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NOTEBOOK

Cougars' Bennett Happy Just to Be in Tournament

March 12, 2004|Bill Dwyre, Paul Gutierrez

Interesting how different expectations drive different teams.

Coaches of the current Pac-10 powerhouses, Stanford and Arizona, could live nicely without this postseason event. Both Mike Montgomery and Lute Olson have expressed some dissatisfaction when the conference decided in 2002 to do what most others do and resume a postseason tournament that had not been held since 1990.

For Dick Bennett and his have-not Washington State Cougars, just getting in the eight-team field at Staples Center was a big deal.

"It was a goal of ours that we achieved this year," Bennett said.

That was seconded by graduating senior Marcus Moore, a player from Inglewood, who said, "Getting here is a goal I've had since I went to college."

Moore led the Cougars in scoring in his final game, with 17 points.

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Bennett, a veteran coach with a national reputation, who coached for years at Wisconsin colleges and then took Wisconsin to the Final Four in 2000, came to Washington State after three years of retirement. At the time he called it quits, he used the term "burnout."

So the length of his stay in Pullman is never certain, but with his son, Tony, on the bench with him and a good-progress first season under his belt, Bennett seemed positive about the future after Thursday's loss to Stanford.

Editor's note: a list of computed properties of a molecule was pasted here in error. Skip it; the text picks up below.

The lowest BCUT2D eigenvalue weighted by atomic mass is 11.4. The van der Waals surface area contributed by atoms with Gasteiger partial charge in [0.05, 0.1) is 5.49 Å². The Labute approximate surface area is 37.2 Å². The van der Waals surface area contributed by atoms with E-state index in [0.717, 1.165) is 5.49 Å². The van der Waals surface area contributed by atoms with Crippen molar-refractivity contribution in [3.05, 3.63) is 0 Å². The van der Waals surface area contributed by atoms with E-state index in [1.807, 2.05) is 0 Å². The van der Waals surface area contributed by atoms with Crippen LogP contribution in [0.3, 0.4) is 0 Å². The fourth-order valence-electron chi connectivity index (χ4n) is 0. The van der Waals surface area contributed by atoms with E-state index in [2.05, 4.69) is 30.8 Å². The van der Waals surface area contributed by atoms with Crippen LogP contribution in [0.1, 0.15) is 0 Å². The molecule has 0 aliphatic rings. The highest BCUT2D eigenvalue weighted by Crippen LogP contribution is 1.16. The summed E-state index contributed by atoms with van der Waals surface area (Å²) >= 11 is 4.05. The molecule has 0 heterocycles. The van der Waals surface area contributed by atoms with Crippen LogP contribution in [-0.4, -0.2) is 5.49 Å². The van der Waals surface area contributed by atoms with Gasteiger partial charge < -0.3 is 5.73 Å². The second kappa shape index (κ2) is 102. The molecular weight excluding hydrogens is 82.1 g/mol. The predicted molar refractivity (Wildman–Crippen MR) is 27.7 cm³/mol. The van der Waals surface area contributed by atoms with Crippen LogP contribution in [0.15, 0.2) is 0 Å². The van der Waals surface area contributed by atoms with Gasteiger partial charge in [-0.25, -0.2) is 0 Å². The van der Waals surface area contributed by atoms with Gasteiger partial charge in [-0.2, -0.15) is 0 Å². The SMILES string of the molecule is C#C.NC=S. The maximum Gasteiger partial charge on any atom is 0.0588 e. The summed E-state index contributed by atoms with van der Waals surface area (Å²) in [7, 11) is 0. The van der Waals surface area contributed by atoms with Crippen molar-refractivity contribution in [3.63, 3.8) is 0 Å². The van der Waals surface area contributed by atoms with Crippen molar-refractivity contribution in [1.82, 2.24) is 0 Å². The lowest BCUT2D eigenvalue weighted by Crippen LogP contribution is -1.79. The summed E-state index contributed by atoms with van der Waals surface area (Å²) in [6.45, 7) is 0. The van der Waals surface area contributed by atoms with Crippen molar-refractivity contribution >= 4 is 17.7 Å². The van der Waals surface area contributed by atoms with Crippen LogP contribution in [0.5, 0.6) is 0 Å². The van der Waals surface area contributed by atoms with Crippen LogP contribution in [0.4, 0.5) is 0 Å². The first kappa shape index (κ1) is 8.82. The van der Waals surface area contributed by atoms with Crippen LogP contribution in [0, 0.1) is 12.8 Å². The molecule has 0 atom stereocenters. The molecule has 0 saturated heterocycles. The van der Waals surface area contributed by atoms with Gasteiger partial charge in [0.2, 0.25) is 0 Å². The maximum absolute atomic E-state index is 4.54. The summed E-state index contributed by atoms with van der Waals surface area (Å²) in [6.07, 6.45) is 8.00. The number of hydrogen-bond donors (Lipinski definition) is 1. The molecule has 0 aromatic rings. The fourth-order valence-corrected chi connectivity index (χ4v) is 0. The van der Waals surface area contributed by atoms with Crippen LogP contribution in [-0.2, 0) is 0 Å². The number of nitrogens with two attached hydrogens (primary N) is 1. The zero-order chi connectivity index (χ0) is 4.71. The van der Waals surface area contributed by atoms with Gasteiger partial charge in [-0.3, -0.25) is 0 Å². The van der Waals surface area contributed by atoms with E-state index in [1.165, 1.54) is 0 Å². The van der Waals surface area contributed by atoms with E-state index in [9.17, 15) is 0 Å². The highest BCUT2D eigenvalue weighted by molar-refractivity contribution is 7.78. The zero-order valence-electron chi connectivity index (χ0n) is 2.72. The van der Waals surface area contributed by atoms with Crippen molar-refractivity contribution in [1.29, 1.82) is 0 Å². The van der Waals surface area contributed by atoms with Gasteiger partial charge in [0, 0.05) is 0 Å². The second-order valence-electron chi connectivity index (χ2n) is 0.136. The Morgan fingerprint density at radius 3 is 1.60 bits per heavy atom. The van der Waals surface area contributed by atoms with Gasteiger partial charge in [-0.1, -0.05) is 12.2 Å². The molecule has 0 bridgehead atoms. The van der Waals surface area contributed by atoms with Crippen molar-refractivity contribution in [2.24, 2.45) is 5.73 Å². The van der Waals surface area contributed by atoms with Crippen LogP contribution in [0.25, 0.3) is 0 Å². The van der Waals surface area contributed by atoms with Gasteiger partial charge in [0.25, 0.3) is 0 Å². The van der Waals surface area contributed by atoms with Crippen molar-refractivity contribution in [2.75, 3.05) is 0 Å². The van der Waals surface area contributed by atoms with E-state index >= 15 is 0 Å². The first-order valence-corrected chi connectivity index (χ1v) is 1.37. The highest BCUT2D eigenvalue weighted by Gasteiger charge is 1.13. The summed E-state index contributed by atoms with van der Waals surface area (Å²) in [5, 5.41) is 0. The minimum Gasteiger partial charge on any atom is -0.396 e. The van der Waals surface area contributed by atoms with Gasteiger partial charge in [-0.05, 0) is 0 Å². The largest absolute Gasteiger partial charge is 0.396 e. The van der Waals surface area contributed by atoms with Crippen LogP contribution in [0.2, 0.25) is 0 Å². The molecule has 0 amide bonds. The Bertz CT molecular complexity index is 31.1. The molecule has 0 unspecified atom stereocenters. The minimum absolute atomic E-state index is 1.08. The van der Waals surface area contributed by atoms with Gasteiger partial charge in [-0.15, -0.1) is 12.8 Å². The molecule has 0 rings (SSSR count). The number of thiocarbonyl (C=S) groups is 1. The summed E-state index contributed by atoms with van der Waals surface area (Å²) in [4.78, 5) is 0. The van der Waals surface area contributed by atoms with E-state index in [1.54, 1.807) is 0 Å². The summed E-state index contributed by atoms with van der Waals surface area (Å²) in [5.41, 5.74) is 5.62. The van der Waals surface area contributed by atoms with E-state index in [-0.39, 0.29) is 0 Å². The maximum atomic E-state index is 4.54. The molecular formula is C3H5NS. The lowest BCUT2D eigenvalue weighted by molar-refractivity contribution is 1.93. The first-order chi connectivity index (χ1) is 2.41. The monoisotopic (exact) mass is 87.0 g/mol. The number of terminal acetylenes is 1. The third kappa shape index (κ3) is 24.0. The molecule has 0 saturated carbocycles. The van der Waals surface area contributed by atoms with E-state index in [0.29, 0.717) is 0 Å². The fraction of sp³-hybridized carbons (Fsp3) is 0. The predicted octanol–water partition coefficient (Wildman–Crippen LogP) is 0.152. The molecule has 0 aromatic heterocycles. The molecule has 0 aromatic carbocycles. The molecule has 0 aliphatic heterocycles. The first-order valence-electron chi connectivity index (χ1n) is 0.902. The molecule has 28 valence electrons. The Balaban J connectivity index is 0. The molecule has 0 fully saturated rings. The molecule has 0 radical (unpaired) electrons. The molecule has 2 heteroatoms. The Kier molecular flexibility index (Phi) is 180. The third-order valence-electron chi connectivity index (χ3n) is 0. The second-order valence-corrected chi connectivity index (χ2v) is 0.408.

"I knew this would be tough," he said, "but I was pleased.

"We weren't good today, but we were strong for most of the second half of the season. This went a little better than I thought it would."

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Even though Montgomery tried to take the pressure of going unbeaten off his team all season, once a loss happened in last week's game at Washington, making the Cardinal 26-1, Stanford's Matt Lottich found the feeling not at all to his liking.

"It just left a sour taste in our mouths," Lottich said. "I don't want to have that feeling at all again this year."

-- Bill Dwyre

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With six assists in Oregon's 87-82 defeat of California, Duck senior small forward Luke Jackson became only the fourth player in the history of the Pac-10 to have at least 1,800 points, 600 rebounds and 300 assists in his career.

Jackson currently has 1,873 points, 715 rebounds and 404 assists.

The others: Arizona's Sean Elliott (2,555, 808, 451), Stanford's Todd Lichti (2,336, 697, 304) and UCLA's Toby Bailey (1,846, 670, 458).

-- Paul Gutierrez

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Arizona State sophomore forward Ike Diogu said that he would stay at Arizona State instead of making himself available for the NBA draft.

Diogu led the conference in scoring this season with a 22.8 average.

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